Wine glossary

 
a
Acidity
One of the sensations determining the taste of wine, due to the acids that wine naturally contains. If it is not excessive, the acidity contributes to the harmony and balance of the wine, giving it a fresh and crispy feature
Aftertaste
Last sensation of the wine that remains in the mouth after swallowing
Aging
It is the maturation of the wine, that may take place in wood, steel or bottle, before it is put on the market
Alcoholic fermentation
Natural biochemical reaction by yeasts that mainly transform grape sugar into alcohol and carbon dioxide
Alcohols
It refers to the alcohol produced by the sugars fermentation
Appellation
Mark that indicates a certain origin for a specific wine. It's proof that the wine meets the requirements in the production regulations.
Aroma
Aromas perceived during the olfactory and taste-olfactory tasting. The scents are classified in primary (deriving directly from the vinegrape), secondary (born from the fermentation of the wine), tertiary (they develop during the period of aging or aging of the wine)
Astringency
Feature of wines rich in tannins, mouth is dry and wine tastes hard or sharp
b
Balance
Aroma and taste balance in wine. A balanced wine is one in which acidity, sapidity, softness are in harmony and they are all present in equal measure.
Barrique
French oak barrel, with a capacity of 225 liters. It is used to age wine and gives a characteristic aroma, allowing micro-oxygenation.
Bâtonnage
Activity consisting in stirring the lees periodically during wine maturation
Bead
Vertical succession of carbon dioxide bubbles in a glass containing sparkling wine or Champagne.
Big barrel
Wooden barrel, usually oak, with a capacity of 1000 liters.
Blend
Blending of different grapes during wine making. When the blending is done after winemaking, by mixing the wines and not the grapes, it is called assembly.
Botrytis Cinerea
Noble mold causing rotten grapes and favouring sugar concentration. It is used to obtain great body wines with complex aromas, such as straw wines or fortified wines.
Botrytized
The word botrytized refers to wines produced using grapes that are attacked by Botrytis Cinerea, a noble mould concentrating wine aromas and flavours. Botrytized wines can be paired with desserts, old cheeses and nuts and the recommended serving temperature is 8-10°C.
Bouquet
Olfactory sensations and perceptions of a wine, developing during maturation.
c
Charmat Method
Used in the production of sparkling wines, this method refers to wine sparkling process in ermetic containers called autoclaves.
Clarity
It refers to wine colour and indicates the absence of suspended substances or deposits, giving complete clearness.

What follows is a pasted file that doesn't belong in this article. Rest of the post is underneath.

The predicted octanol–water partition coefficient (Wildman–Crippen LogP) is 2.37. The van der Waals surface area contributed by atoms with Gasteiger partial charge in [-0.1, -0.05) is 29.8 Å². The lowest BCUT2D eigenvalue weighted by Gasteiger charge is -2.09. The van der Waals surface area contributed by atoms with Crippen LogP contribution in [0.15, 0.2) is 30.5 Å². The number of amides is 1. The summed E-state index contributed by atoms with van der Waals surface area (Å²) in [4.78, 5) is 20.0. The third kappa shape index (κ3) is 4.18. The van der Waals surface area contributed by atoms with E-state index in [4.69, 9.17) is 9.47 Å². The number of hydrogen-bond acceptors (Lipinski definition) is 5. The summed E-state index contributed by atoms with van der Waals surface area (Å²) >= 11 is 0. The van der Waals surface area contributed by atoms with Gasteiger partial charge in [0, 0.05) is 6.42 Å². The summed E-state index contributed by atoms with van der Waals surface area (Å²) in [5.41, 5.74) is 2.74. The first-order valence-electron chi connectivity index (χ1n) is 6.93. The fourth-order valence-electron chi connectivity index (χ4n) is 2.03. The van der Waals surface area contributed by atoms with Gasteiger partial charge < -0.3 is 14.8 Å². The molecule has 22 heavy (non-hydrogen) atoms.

Classico
Wine made in the respective region, with an older winemaking tradition.
Consistency
Refers to wine richness in components. A particularly consistent wine flows along the glass walls in an unsmooth way.
Cru
This term has a French origin and it refers to a special vineyard, particularly suitable for that grape variety.
Crushing
Preliminary phase of wine making process causing grape break, to obtain the juice which will be fermented into wine.
Cuvée
Term with a French origin referring to a mix of more wines, sometimes different vintages, or grapes to obtain a unique composition. It is almost a synonym for blend or assembly and often used for Champagnes.
d
Dégorgement
Final phase of traditional method for sparkling wines. Disgorging is the act of removing the frozen plug of ice (containing spent yeast) from a bottle of Champagne or Sparkling Wine, after riddling. It takes place on a disgorging line just prior to adding dosage and the final corking of the finished bottle of champagne.
Destemming
Consists of separating the grapes from the stems, usually before crushing them.
DOC, DOCG
Wines protected by specific production regulations. Regulations for DOCG are stricter than DOC.
Drying
For some wines, this process follows grapes ripening; it consists of dehydration of the berries with the aim of concentrating the aromas and taste.
e
Effervescence
Presence of carbon dioxide in a wine, producing big or smaller bubbles in sparkling wines. The more the bubbles are thin and persistent, the better the quality of the wine.
Evolution status
Wine quality linked to its evolution, with variable length depending on the type of wine. While maturing, wine becomes softer and softer. Generally speaking, a wine can be defined as immature (aging has not finished yet), young (has a balance in which hardness, fragrance and freshness are prevalent), ready (is ready to drink, but can still be improved), mature (has reached maximum balance).


f
Filtering